THE FARNBOROUGH BLOG, 20 July 2010. Think of an extra-large black pizza box. Now put twin tails on it, a couple of magnetic-detachable electric-powered tiltrotor propellers, and a six-inch hollow nose for half a pound of cameras and other sensor payloads. Give it a remote control and digital downlink that connects to a Windows or Linux PC, and you have the Skate small unmanned aerial vehicle (UAV) from Aurora Flight Sciences in Manassas, Va.
You can get a better idea what the thing looks like in the accompanying time-lapse photo from Aurora. The Skate unmanned aircraft system (UAS) was among the unmanned aircraft being shown in the special UAV pavilion this week at the UAV pavilion at the Farnborough International Airshow in Farnborough, England.
Yes, they're flying UAVs indoors.
It's safe though. Picture a basketball court -- no make that a half-court -- enclosed on four sides by white netting to keep spectators safe. That's the demonstration area in Farnborough's UAV pavilion. To complete the image, now imagine the black flying pizza box buzzing around the enclosed half court, and now you have it. One person was flying the pizza box ... er, Skate UAV by remote control and another was on a microphone headset doing narration.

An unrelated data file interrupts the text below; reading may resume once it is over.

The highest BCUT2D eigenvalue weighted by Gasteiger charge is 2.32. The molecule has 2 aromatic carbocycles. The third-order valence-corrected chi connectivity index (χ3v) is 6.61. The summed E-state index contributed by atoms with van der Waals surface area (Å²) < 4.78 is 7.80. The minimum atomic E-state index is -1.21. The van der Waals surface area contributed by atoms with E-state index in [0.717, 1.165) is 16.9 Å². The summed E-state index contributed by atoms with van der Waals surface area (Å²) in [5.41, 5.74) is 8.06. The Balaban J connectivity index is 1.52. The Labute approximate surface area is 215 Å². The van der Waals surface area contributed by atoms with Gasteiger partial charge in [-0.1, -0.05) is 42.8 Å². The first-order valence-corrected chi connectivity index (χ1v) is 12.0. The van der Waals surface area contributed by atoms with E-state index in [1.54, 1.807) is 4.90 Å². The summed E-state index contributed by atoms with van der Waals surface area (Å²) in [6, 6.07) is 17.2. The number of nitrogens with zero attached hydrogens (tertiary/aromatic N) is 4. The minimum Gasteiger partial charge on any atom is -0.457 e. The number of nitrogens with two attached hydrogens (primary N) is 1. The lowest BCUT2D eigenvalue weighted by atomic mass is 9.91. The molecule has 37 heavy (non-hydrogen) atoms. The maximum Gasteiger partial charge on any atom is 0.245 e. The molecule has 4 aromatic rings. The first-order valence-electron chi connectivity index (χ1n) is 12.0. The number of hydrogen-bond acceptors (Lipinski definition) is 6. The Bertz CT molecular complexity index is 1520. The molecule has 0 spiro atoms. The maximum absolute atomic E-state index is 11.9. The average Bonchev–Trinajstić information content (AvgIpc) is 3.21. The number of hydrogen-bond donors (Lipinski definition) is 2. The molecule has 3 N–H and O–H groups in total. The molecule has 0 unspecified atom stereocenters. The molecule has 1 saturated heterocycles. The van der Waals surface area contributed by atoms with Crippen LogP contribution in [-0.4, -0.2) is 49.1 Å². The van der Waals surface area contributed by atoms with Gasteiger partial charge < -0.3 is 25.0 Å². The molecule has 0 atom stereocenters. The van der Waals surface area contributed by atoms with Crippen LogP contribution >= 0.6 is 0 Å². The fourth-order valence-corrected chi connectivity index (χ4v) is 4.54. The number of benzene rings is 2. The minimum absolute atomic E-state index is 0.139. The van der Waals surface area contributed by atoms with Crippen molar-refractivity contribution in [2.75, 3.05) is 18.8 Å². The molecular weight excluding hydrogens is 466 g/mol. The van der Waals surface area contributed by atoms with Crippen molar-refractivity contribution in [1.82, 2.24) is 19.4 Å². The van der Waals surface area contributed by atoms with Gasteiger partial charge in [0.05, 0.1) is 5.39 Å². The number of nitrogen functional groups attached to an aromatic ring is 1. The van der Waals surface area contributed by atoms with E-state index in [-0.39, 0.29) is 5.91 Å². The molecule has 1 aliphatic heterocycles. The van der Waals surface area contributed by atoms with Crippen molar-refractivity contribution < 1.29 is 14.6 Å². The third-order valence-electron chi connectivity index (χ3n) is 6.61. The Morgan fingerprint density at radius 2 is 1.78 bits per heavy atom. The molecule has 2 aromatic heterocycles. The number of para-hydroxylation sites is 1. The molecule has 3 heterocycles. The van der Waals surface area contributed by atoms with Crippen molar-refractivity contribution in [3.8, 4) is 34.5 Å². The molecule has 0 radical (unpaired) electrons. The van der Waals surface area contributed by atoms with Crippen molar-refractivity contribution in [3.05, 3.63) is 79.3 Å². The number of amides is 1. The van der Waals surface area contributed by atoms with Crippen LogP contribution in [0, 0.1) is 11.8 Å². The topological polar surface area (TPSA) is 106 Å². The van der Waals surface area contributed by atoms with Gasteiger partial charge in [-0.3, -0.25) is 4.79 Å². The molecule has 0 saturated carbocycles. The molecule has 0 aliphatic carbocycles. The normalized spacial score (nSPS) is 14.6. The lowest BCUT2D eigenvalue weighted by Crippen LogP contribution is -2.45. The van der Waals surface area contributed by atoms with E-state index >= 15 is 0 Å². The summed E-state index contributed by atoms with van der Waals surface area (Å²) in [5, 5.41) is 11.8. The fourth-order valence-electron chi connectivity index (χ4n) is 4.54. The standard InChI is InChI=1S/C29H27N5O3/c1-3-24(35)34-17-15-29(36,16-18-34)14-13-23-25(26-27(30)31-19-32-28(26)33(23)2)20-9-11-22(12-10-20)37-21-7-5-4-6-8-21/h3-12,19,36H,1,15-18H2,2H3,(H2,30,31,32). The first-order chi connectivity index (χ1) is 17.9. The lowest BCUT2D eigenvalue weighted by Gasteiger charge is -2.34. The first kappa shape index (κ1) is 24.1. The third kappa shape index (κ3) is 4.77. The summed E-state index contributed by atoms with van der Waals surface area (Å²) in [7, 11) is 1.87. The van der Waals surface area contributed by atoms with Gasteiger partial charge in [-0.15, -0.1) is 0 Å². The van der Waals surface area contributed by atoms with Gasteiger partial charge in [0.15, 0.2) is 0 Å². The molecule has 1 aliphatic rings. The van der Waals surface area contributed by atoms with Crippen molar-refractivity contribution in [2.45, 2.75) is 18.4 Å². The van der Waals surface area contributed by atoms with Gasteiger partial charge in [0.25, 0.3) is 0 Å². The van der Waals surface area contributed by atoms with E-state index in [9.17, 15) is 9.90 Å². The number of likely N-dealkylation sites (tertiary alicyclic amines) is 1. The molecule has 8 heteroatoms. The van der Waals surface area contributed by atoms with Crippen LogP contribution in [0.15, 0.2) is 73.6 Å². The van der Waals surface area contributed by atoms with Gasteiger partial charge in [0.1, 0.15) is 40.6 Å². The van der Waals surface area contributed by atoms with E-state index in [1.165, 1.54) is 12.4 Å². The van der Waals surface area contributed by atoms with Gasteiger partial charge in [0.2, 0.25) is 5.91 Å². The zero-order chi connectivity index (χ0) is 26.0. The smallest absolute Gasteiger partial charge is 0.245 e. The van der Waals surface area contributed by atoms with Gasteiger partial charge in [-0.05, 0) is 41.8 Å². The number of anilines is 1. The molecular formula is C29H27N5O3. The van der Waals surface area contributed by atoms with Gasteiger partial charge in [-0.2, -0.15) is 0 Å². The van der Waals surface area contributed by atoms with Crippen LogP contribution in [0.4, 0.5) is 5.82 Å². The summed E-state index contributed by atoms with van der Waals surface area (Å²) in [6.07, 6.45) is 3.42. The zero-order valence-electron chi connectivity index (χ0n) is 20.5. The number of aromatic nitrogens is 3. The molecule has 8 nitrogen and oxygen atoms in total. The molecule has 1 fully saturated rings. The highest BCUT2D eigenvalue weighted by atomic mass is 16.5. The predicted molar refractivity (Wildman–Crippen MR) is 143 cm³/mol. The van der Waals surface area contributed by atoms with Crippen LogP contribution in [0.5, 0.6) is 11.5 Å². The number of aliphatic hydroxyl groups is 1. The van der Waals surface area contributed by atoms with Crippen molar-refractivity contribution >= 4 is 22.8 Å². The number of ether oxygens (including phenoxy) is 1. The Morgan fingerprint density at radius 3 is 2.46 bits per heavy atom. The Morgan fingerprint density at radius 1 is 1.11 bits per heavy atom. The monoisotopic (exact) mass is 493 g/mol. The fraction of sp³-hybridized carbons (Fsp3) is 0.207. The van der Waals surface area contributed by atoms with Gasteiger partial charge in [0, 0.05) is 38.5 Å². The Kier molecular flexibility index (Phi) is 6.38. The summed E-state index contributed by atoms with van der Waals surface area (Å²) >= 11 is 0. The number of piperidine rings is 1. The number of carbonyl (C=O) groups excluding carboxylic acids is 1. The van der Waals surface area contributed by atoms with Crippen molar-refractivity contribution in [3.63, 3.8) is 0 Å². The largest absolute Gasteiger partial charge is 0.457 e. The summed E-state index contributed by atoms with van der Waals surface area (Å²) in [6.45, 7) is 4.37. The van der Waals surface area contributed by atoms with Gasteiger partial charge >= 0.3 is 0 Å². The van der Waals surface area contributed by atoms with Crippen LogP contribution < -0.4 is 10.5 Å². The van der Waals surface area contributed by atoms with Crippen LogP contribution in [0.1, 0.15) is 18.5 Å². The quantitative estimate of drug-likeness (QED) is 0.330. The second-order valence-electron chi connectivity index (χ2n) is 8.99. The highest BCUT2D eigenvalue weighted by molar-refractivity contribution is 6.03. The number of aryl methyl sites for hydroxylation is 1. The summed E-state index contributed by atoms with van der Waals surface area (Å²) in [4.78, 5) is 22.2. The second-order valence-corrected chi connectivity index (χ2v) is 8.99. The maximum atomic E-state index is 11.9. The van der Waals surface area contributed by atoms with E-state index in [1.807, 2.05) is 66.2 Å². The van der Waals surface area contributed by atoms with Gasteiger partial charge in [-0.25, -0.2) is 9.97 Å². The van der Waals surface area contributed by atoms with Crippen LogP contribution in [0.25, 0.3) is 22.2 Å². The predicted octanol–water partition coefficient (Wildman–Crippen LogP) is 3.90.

The Skate UAV is made from a special material like Styrofoam that is popular with model airplanes today. It offers the simplicity and endurance of a fixed-wing aircraft, yet with vertical takeoff and landing with independently articulating motor pods, which enable the Skate to switch quickly between vertical and horizontal flight.
I suppose it's kind of like a model V-22 Osprey tiltrotor aircraft that the Marines use ... well, that is ... if the Osprey looked like a pizza box, that's black ... and ...
But you should see that Skate buzzing around the display hall at Farnborough. The controller can make that little thing go into a steep dive, come to stop like an insect, then zip almost straight up, and all within the confines of the basketball half-court. Imagine what it could do in applications like border and perimeter security.
It's kind of an ungainly thing when it lands, but it turns out to be no big deal; Aurora engineers have designed it that way. The craft thumps down, one or both of its propellers pop off, and sometimes one of its vertical stabilizer fins pop off. That's okay, though, as it turns out. The operator just pops them back on for another flight, or takes it apart in a few seconds and stows it in a backpack.
The radio control unit is small, and the small UAV links imagery and other sensor data to a ruggedized PC that is already part of the soldier's standard gear.
Aurora officials are coy on pricing for the Skate UAV. They say it's too expensive for the model airplane hobbyist, yet is less expensive than the AeroVironment RQ-11 Raven small UAV. I'm not sure what that means the Skate costs, but some of you out there must have some idea, so there it is.
The Skate UAV -- a black pizza box, by another name.
For more information contact Aurora Flight Sciences online at www.aurora.aero.